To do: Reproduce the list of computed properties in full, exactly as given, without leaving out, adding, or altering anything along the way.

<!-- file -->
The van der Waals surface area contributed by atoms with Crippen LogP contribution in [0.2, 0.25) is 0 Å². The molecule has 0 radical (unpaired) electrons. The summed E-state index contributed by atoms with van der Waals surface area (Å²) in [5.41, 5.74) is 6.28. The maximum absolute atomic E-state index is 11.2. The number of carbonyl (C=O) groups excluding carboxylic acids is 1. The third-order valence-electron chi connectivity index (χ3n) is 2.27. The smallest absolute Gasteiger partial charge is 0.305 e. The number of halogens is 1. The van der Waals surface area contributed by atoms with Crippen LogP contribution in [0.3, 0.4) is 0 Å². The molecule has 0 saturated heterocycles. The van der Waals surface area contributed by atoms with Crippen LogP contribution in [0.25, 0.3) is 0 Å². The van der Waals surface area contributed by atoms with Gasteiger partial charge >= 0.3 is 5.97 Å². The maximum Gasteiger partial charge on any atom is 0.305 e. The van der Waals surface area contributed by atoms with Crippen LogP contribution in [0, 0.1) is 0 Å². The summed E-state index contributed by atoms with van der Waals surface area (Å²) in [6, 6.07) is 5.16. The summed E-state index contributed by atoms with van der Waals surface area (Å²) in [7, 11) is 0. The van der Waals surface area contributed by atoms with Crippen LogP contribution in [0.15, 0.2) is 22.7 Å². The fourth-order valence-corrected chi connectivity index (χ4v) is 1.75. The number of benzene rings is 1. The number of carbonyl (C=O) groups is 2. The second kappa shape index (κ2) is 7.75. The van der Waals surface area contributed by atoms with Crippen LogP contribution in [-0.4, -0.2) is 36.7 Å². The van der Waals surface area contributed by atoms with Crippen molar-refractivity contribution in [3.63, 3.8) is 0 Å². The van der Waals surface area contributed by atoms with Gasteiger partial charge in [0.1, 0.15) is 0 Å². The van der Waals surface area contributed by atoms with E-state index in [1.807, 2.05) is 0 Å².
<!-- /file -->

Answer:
The van der Waals surface area contributed by atoms with Crippen LogP contribution in [0.2, 0.25) is 0 Å². The molecule has 0 radical (unpaired) electrons. The summed E-state index contributed by atoms with van der Waals surface area (Å²) in [5.41, 5.74) is 6.28. The maximum absolute atomic E-state index is 11.2. The number of carbonyl (C=O) groups excluding carboxylic acids is 1. The third-order valence-electron chi connectivity index (χ3n) is 2.27. The smallest absolute Gasteiger partial charge is 0.305 e. The number of halogens is 1. The van der Waals surface area contributed by atoms with Crippen LogP contribution in [0.3, 0.4) is 0 Å². The molecule has 0 saturated heterocycles. The van der Waals surface area contributed by atoms with Crippen LogP contribution in [0.25, 0.3) is 0 Å². The van der Waals surface area contributed by atoms with Gasteiger partial charge >= 0.3 is 5.97 Å². The maximum Gasteiger partial charge on any atom is 0.305 e. The van der Waals surface area contributed by atoms with Crippen LogP contribution in [0, 0.1) is 0 Å². The summed E-state index contributed by atoms with van der Waals surface area (Å²) in [6, 6.07) is 5.16. The summed E-state index contributed by atoms with van der Waals surface area (Å²) in [7, 11) is 0. The van der Waals surface area contributed by atoms with Crippen LogP contribution in [0.15, 0.2) is 22.7 Å². The fourth-order valence-corrected chi connectivity index (χ4v) is 1.75. The number of benzene rings is 1. The number of carbonyl (C=O) groups is 2. The second kappa shape index (κ2) is 7.75. The van der Waals surface area contributed by atoms with Crippen LogP contribution in [-0.4, -0.2) is 36.7 Å². The van der Waals surface area contributed by atoms with Crippen molar-refractivity contribution in [3.63, 3.8) is 0 Å². The van der Waals surface area contributed by atoms with Gasteiger partial charge in [0.1, 0.15) is 0 Å². The van der Waals surface area contributed by atoms with E-state index in [1.807, 2.05) is 0 Å².